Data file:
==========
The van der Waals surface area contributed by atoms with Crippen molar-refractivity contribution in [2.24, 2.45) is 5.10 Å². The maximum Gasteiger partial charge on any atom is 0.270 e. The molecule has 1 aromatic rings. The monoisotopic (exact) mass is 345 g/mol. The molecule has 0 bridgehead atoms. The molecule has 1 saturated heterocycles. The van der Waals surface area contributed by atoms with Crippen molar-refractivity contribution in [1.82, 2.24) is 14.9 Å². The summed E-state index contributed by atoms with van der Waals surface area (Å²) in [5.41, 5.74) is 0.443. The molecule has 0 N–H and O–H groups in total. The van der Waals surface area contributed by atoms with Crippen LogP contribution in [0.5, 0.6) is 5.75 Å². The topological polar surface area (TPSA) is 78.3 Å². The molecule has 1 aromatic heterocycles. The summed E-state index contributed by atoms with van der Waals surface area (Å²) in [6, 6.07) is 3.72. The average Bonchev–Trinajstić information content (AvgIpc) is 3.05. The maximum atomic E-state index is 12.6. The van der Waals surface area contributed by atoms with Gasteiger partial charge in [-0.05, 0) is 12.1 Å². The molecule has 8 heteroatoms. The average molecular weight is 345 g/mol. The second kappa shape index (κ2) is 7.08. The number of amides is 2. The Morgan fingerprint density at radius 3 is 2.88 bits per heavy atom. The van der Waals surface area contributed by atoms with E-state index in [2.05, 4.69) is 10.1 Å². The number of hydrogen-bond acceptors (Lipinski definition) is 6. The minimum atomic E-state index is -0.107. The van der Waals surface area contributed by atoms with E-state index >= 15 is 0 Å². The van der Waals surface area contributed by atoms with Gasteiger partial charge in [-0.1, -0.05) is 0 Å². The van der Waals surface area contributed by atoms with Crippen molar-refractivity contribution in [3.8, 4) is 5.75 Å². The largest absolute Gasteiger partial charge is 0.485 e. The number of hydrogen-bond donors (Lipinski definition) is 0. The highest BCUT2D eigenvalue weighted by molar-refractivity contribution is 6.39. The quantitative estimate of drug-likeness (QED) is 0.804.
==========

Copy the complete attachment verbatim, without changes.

The van der Waals surface area contributed by atoms with Crippen molar-refractivity contribution in [2.24, 2.45) is 5.10 Å². The maximum Gasteiger partial charge on any atom is 0.270 e. The molecule has 1 aromatic rings. The monoisotopic (exact) mass is 345 g/mol. The molecule has 0 bridgehead atoms. The molecule has 1 saturated heterocycles. The van der Waals surface area contributed by atoms with Crippen molar-refractivity contribution in [1.82, 2.24) is 14.9 Å². The summed E-state index contributed by atoms with van der Waals surface area (Å²) in [5.41, 5.74) is 0.443. The molecule has 0 N–H and O–H groups in total. The van der Waals surface area contributed by atoms with Crippen LogP contribution in [0.5, 0.6) is 5.75 Å². The topological polar surface area (TPSA) is 78.3 Å². The molecule has 1 aromatic heterocycles. The summed E-state index contributed by atoms with van der Waals surface area (Å²) in [6, 6.07) is 3.72. The average Bonchev–Trinajstić information content (AvgIpc) is 3.05. The maximum atomic E-state index is 12.6. The van der Waals surface area contributed by atoms with Gasteiger partial charge in [-0.05, 0) is 12.1 Å². The molecule has 8 heteroatoms. The average molecular weight is 345 g/mol. The second kappa shape index (κ2) is 7.08. The number of amides is 2. The Morgan fingerprint density at radius 3 is 2.88 bits per heavy atom. The van der Waals surface area contributed by atoms with E-state index in [2.05, 4.69) is 10.1 Å². The number of hydrogen-bond acceptors (Lipinski definition) is 6. The minimum atomic E-state index is -0.107. The van der Waals surface area contributed by atoms with E-state index >= 15 is 0 Å². The van der Waals surface area contributed by atoms with Gasteiger partial charge in [-0.1, -0.05) is 0 Å². The van der Waals surface area contributed by atoms with Crippen molar-refractivity contribution in [3.8, 4) is 5.75 Å². The largest absolute Gasteiger partial charge is 0.485 e. The number of hydrogen-bond donors (Lipinski definition) is 0. The highest BCUT2D eigenvalue weighted by molar-refractivity contribution is 6.39. The quantitative estimate of drug-likeness (QED) is 0.804.